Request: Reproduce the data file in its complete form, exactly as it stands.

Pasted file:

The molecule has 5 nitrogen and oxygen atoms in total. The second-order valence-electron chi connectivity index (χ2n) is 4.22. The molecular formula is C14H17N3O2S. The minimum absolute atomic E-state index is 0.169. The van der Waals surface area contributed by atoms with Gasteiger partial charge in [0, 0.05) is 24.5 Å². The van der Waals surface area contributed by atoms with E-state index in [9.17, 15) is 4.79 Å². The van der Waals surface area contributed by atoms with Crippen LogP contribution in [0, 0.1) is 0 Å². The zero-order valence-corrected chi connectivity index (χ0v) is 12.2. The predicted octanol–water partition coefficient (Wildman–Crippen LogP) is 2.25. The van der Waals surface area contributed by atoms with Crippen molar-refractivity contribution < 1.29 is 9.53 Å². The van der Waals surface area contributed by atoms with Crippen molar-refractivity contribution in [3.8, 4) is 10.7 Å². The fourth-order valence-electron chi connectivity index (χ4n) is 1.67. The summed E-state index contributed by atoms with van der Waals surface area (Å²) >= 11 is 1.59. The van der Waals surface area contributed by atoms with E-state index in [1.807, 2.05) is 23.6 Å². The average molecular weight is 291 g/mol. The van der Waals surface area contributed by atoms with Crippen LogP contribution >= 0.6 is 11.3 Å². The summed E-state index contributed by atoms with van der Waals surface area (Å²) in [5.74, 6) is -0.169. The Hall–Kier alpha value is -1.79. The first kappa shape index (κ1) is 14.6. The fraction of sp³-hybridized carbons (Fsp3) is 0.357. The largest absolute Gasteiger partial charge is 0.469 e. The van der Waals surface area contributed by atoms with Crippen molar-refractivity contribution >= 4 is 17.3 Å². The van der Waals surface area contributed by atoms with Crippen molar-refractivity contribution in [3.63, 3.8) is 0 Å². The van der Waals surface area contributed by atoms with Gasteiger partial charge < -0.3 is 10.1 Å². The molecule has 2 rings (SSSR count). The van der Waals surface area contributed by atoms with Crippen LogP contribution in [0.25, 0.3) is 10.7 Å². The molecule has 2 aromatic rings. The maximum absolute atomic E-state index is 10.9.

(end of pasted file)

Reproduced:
The molecule has 5 nitrogen and oxygen atoms in total. The second-order valence-electron chi connectivity index (χ2n) is 4.22. The molecular formula is C14H17N3O2S. The minimum absolute atomic E-state index is 0.169. The van der Waals surface area contributed by atoms with Gasteiger partial charge in [0, 0.05) is 24.5 Å². The van der Waals surface area contributed by atoms with E-state index in [9.17, 15) is 4.79 Å². The van der Waals surface area contributed by atoms with Crippen LogP contribution in [0, 0.1) is 0 Å². The zero-order valence-corrected chi connectivity index (χ0v) is 12.2. The predicted octanol–water partition coefficient (Wildman–Crippen LogP) is 2.25. The van der Waals surface area contributed by atoms with Crippen molar-refractivity contribution < 1.29 is 9.53 Å². The van der Waals surface area contributed by atoms with Crippen molar-refractivity contribution in [3.8, 4) is 10.7 Å². The fourth-order valence-electron chi connectivity index (χ4n) is 1.67. The summed E-state index contributed by atoms with van der Waals surface area (Å²) >= 11 is 1.59. The van der Waals surface area contributed by atoms with E-state index in [1.807, 2.05) is 23.6 Å². The average molecular weight is 291 g/mol. The van der Waals surface area contributed by atoms with Crippen LogP contribution >= 0.6 is 11.3 Å². The summed E-state index contributed by atoms with van der Waals surface area (Å²) in [5.74, 6) is -0.169. The Hall–Kier alpha value is -1.79. The first kappa shape index (κ1) is 14.6. The fraction of sp³-hybridized carbons (Fsp3) is 0.357. The largest absolute Gasteiger partial charge is 0.469 e. The van der Waals surface area contributed by atoms with Crippen molar-refractivity contribution >= 4 is 17.3 Å². The van der Waals surface area contributed by atoms with Crippen molar-refractivity contribution in [3.63, 3.8) is 0 Å². The van der Waals surface area contributed by atoms with Gasteiger partial charge < -0.3 is 10.1 Å². The molecule has 2 rings (SSSR count). The van der Waals surface area contributed by atoms with Crippen LogP contribution in [0.25, 0.3) is 10.7 Å². The molecule has 2 aromatic rings. The maximum absolute atomic E-state index is 10.9.